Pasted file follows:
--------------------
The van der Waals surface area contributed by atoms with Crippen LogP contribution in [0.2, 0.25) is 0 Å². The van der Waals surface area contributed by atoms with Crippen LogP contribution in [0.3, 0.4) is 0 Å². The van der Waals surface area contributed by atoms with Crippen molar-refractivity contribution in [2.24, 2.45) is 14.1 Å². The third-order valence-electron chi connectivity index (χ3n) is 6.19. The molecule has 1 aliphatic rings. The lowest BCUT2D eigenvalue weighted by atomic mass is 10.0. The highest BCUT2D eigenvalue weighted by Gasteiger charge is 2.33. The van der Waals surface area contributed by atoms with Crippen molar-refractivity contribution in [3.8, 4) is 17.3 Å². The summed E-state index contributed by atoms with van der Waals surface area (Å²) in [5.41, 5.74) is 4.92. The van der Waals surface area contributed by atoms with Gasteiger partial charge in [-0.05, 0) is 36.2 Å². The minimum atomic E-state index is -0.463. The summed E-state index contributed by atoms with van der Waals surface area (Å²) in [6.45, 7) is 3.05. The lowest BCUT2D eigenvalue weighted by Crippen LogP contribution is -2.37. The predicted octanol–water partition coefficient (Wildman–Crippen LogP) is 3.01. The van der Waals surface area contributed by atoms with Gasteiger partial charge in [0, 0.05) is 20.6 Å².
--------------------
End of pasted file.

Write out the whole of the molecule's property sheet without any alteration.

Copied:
The van der Waals surface area contributed by atoms with Crippen LogP contribution in [0.2, 0.25) is 0 Å². The van der Waals surface area contributed by atoms with Crippen LogP contribution in [0.3, 0.4) is 0 Å². The van der Waals surface area contributed by atoms with Crippen molar-refractivity contribution in [2.24, 2.45) is 14.1 Å². The third-order valence-electron chi connectivity index (χ3n) is 6.19. The molecule has 1 aliphatic rings. The lowest BCUT2D eigenvalue weighted by atomic mass is 10.0. The highest BCUT2D eigenvalue weighted by Gasteiger charge is 2.33. The van der Waals surface area contributed by atoms with Crippen molar-refractivity contribution in [3.8, 4) is 17.3 Å². The summed E-state index contributed by atoms with van der Waals surface area (Å²) in [5.41, 5.74) is 4.92. The van der Waals surface area contributed by atoms with Gasteiger partial charge in [-0.05, 0) is 36.2 Å². The minimum atomic E-state index is -0.463. The summed E-state index contributed by atoms with van der Waals surface area (Å²) in [6.45, 7) is 3.05. The lowest BCUT2D eigenvalue weighted by Crippen LogP contribution is -2.37. The predicted octanol–water partition coefficient (Wildman–Crippen LogP) is 3.01. The van der Waals surface area contributed by atoms with Gasteiger partial charge in [0, 0.05) is 20.6 Å².